One of the lessons from 2020 is the importance of having an emergency savings account. Unfortunately, a significant percentage of people in the U.S. do not have the all-important rainy-day fund. The challenge can be how to save money when cash flow is tight.
Financial literacy starts with people having an awareness of their own personal finances. It is common for people to pay their bills without really knowing how much money they have coming in and going out. This makes it difficult to create a solid savings plan.
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If you haven’t already, it’s time to take stock of what your own personal balance sheets look like. Knowledge is power, and this knowledge will give you the ability to find where you can save money on your monthly expenses.
The easiest way to start is to simply create a list of everything you spend money on. Yes, everything. Tracking every dime you spend for a week will help you spot the spending habits that might otherwise go unnoticed, like grabbing a cup of coffee or a bouquet of fresh-cut flowers. These add up and need to be accounted for.
Next, list all of your regular monthly expenses including utilities, rent, mortgage and insurance. For expenses that you pay annually or bi-annually, determine what that expense adds up to on a monthly basis. Once you have an idea of how much money you have going out, determine exactly how much money you have coming in. Now comes the moment of truth: is there more money coming in or more going out?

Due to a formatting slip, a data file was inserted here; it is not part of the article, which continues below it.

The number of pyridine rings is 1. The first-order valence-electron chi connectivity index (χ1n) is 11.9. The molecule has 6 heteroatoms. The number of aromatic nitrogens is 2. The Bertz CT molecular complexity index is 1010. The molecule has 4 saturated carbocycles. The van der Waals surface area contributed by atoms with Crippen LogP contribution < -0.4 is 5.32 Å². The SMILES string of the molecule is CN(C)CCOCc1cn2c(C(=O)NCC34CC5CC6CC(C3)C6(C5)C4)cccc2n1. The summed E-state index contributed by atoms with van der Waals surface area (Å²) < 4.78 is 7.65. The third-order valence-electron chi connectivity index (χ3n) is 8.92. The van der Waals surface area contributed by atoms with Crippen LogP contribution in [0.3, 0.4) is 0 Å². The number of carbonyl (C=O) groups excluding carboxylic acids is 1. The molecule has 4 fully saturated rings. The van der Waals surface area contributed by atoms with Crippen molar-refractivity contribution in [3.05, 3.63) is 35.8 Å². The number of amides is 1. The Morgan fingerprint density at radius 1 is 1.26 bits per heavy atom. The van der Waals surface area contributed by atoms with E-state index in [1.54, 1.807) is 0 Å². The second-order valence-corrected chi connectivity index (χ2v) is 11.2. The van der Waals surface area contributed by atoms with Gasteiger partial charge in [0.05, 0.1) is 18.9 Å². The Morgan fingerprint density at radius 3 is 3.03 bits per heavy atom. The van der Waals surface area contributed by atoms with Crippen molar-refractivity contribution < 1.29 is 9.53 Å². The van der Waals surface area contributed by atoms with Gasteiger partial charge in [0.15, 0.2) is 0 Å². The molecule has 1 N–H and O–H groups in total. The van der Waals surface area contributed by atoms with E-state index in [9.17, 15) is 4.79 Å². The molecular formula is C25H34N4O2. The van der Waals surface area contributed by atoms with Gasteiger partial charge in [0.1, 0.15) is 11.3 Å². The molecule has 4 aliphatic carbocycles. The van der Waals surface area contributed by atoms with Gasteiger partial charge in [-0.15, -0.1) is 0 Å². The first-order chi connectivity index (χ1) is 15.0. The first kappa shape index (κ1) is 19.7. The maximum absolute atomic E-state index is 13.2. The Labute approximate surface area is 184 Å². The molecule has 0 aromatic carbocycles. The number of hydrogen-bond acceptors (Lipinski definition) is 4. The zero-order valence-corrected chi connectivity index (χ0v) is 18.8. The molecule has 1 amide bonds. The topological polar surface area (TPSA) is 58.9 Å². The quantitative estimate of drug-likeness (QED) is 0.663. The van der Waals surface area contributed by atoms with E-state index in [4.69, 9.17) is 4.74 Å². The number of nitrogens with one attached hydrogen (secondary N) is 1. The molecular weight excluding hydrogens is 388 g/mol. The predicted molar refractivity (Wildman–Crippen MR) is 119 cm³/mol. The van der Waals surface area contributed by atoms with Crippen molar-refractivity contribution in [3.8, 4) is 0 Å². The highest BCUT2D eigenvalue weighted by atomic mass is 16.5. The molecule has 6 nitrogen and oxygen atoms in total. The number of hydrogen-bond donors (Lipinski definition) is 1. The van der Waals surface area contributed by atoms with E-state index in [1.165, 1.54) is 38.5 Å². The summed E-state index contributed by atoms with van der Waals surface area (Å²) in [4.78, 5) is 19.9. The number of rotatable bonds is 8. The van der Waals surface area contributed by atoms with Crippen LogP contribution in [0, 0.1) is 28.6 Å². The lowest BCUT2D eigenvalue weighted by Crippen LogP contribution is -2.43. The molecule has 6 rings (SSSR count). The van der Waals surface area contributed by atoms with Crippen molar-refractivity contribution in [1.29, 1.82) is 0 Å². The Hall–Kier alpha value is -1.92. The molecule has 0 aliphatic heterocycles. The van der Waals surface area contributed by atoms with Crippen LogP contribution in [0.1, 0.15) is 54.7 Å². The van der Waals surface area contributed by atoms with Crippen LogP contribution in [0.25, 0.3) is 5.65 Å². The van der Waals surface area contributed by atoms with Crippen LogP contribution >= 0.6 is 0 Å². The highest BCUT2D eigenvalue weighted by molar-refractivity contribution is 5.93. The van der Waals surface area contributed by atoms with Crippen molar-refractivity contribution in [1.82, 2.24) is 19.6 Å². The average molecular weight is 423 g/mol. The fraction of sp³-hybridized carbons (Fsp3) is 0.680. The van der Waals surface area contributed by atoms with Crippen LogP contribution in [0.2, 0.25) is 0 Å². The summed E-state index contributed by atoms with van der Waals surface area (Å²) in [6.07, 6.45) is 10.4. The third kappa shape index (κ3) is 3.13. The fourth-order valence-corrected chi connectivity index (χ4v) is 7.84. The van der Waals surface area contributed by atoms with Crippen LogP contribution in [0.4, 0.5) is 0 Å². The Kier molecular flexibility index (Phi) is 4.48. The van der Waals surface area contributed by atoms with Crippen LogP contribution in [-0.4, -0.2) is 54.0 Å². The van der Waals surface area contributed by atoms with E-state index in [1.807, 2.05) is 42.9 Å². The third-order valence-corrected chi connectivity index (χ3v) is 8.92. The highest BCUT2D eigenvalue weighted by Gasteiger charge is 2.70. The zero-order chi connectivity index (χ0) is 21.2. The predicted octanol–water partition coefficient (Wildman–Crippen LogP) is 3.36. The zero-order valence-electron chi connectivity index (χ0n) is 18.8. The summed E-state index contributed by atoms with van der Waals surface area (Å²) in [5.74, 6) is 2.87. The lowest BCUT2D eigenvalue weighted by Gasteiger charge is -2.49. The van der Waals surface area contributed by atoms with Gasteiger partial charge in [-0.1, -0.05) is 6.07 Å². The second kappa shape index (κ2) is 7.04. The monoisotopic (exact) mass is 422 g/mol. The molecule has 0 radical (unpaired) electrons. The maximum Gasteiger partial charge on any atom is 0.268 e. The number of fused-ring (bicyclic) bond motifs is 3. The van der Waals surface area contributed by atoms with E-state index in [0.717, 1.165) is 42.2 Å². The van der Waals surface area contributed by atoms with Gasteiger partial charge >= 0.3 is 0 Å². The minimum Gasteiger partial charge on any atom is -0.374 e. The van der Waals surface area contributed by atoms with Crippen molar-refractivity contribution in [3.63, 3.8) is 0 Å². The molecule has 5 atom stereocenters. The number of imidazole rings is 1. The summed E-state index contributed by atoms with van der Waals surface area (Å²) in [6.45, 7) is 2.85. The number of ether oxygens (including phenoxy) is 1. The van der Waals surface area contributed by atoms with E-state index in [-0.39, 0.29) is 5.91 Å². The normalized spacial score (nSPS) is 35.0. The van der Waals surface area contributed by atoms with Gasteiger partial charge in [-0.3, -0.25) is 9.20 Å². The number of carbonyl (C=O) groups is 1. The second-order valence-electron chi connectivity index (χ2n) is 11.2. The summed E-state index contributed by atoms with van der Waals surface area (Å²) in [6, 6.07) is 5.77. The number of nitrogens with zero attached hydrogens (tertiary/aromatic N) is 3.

If there isn’t enough money in the black, look at each of your expenses to see where you can save. Expenses such as your groceries, personal care items, cell phone bills, and utilities are some examples of expenses that are not typically set in stone, allowing you to lower the cost.
As an experiment, I decided to try this for myself on three of my recurring monthly bills: cell phone, cable bundle, and home alarm system. By simply calling these providers, talking about new plan options, and asking for discounts, I was able to lower my expenses by a total of $190 a month, saving a cool $2,280 a year.
By doing this you will now have additional disposable income to add to your savings account. Make sure you get any changes and deductions in writing or at the very least get the name of the person who helps you.
Insurance is another area in your budget that you have some flexibility. Make sure you’re getting any multi-policy discounts you are entitled to. Also, some insurance companies are offering discounts since people are not driving as much as they have in past years. Adjusting coverage and deductibles may also save money, but make sure you are properly and fully covered.
My father would always tell me to be aware of being “nickeled and dimed” into debt. Look at fees you are paying on things like credit cards, and any reoccurring charges on services you no longer use. It takes a few minutes to do and can end up saving you money every month.
Setting up an automatic savings account is another way to save small amounts that can add up to a big savings.
Jeanette Pavini is an Emmy Award winning journalist specializing in consumer news and protection. She is the author of “The Joy of $aving: Money Lessons I Learned From My Italian-American Father & 20 Years as a Consumer Reporter.” Jeanette is a regular contributor to TheStreet. Her work includes reporting for CBS, MarketWatch, WSJ Sunday, and USA Today. Jeanette has contributed to “The Today Show” and a variety of other media outlets. You can follow her moneysaving tips on Facebook: Jeanette Pavini: The Joy of $aving Community. Find links to her social media and her book at JeanettePavini.com.